You only have a few seconds to capture the attention of your audience ... make sure they're seeing something important. Many studies have been conducted that show a "heat map" of where our eyes go when we first look at a page. These maps show a pattern that resembles a large letter "F". Starting at the top left of the page, our eyes will typically scan down the left side and then across the top and then another scan across the middle from left to right. So what do you have in these areas that you want your customers to know about you and your products?
  2. Can you tell what the website is about?

    Again, you only have a few seconds to communicate your unique value, so be clear and compelling. Headlines should be in larger fonts, and you should use sub-headings that capture their attention. Use colors and test to see what is working and what isn't working so you can maximise your impact. Do you have something that will create a desire in your visitor to stay on the site? What is it?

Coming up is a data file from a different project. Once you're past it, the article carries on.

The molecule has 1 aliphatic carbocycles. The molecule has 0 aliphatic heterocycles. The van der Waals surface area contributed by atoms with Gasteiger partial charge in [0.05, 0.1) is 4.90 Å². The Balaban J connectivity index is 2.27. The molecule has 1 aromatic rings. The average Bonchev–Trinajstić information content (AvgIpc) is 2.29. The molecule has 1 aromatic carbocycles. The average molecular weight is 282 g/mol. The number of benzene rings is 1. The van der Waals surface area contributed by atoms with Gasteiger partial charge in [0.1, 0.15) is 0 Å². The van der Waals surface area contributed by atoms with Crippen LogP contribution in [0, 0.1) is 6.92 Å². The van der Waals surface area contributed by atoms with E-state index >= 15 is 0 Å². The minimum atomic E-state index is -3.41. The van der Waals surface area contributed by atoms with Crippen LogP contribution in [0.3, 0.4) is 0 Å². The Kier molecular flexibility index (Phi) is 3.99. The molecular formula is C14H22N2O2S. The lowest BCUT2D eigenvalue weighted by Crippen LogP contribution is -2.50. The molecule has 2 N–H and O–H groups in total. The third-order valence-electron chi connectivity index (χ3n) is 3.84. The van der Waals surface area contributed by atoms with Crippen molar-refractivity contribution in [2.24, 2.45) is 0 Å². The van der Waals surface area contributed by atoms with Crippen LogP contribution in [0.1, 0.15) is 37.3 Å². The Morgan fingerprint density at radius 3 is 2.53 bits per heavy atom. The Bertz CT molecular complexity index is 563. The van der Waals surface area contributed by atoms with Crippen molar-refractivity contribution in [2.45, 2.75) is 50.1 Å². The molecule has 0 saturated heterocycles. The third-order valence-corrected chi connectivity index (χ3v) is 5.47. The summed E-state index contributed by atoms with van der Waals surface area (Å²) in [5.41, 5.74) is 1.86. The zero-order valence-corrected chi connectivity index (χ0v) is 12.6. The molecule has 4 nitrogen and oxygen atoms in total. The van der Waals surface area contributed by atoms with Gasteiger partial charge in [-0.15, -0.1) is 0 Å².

3. Is important information above the fold?

    Make sure your opt-in forms and Unique Selling Proposition are available without scrolling down. The "fold" comes from the newspaper publishing industry where the paper was folded in half and what ever was "above the fold" was the most important, and the best information to compel you, the reader, to buy their paper. Your website is no different. The "fold" is what you see without scrolling down your web page. This is the most valuable real estate on your site. Are you making the most of your content above the fold?
  4. Are the benefits highlighted?

    Your visitors want to quickly learn "what's in it for them". Spell out the benefits clearly on the homepage. This is when knowing who your customer is, what they looking for, and why they have come to your site comes into play. If you don't know the answers to these questions, then how will you know what benefits you need to highlight? And are the right benefits highlighted?
  5. Is there a clear call to action?